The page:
Jessica Miller-Merrell | , , , , , , , ,| By
Sometimes writing this blog just hurts. I see people in their weakest or must vulnerable moments who are compelled to share their inner most thoughts, fears, and situations because I have a blog. I hate to see people struggle and living their lives from paycheck to paycheck or even worse with no paycheck at all. This is one of those times. Over the weekend, Samuel sent me an email. He’s from Alaska and is desperate to find work. He’s applied to over 200 positions and is frustrated because even for positions he is told from HR that he is “perfectly qualified” for, but he doesn’t receive a follow up all, email, or any communication back.
Lack of Candidate Experience or Human Compassion?
This is one of many emails I receive from job seekers every single week. It breaks my heart. Hurts me that recruiters, hiring managers, or HR can’t or won’t take the time or effort to engage Samuel through an automated email, phone call, or conversation like a decent human being. Some call this the candidate experience. I call it human compassion. This man is looking for answers that we, as professionals are not providing.
Samuel sent me a 700+ word email outlining his frustration, looking for help and asking for advice. He wants to do better and understand what the hiring manager wants, but at the same time, he’s bitter and angry. I know, because it shows. And yet he reached out looking for some assistance into his job search and understanding the HR psyche. Here’s my response to Samuel who’s “Desperately Seeking Feedback.” What tips, tricks, or suggestions can you add to help the millions of Samuels unemployed or actively looking for work in the US?
First off, I understand your frustration. I’ve seen both sides as a job seeker and as an HR person. If the HR person is not calling you back or returning your calls, it is likely one of three things:
- You are not qualified for the job or selected to interview, and she/he is too chicken to tell you.
- They are already interviewing for the position and you were not selected. Most HR folks will not give an update until the position is filled. This is just common practice.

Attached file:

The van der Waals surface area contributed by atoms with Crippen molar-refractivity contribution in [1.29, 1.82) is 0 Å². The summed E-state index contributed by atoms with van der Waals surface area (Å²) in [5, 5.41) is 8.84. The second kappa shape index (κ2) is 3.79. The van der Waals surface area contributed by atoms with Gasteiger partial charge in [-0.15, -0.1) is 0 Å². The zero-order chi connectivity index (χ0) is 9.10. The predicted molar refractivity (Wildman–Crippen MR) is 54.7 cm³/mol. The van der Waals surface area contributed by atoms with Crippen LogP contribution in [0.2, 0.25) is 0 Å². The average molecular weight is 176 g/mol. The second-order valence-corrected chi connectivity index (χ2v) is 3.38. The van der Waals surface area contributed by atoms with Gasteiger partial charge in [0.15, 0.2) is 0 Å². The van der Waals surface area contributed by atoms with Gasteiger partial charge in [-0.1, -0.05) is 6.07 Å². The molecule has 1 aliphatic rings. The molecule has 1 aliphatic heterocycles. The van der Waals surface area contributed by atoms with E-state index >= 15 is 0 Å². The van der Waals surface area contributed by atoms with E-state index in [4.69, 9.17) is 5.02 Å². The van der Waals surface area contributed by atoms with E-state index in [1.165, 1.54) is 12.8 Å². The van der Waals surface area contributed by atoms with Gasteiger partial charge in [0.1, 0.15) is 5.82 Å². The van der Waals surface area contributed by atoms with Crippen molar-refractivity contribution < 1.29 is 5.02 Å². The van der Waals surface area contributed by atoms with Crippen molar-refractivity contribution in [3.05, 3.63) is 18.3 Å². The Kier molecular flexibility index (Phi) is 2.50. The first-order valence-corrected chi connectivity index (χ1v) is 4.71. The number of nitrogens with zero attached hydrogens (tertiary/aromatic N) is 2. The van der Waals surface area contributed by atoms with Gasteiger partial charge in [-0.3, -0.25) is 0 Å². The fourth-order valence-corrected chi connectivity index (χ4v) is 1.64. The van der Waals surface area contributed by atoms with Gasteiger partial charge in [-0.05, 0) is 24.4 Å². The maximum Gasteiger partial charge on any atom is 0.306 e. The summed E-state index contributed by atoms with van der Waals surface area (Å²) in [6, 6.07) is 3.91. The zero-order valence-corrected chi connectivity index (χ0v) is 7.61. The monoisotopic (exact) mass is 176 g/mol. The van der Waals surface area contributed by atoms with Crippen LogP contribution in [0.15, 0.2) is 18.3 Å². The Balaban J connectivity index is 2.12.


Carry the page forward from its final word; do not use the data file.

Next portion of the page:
- They have filled the position and failed to send any type of communication.
My suggestion would be to work with a friend or someone you trust that can give you honest feedback on your resume, cover letter, and interview. There is likely something that is keeping you from getting a job. Sometimes HR folks are turned off by desperation similar to dating. They are attracted to someone who is confident and sure of themselves. I’m not saying that is how you are presenting yourself. It’s a common hurdle that job seekers face.
Blindly applying for positions doesn’t always work and if you have applied for 200 positions with no results, it is time to try a new approach. Might I suggest getting out there and networking and playing the game. This means crafting a story or pitch that is planned and confident explaining exactly the type of work that you are looking for. Attend networking in person events 2-3 times a week handing out professional business cards and try to make connections. Job referrals and recommendations work better and are warm leads than blindly applying for positions.
I also have a job seeker community. www.secretsofthejobhunt.com. I recommend joining the site, (it’s free) and connecting and learning from others. We are getting ready to relaunch some new features so this will be a perfect time to get established, connected with folks who are also looking for work and experts who are willing to help.
Weigh In: Job Interview Feedback
What other advice, insights, coaching and feedback can you provide Samuel and other job seekers like him? Leave a comment below and give job seekers a fighting chance.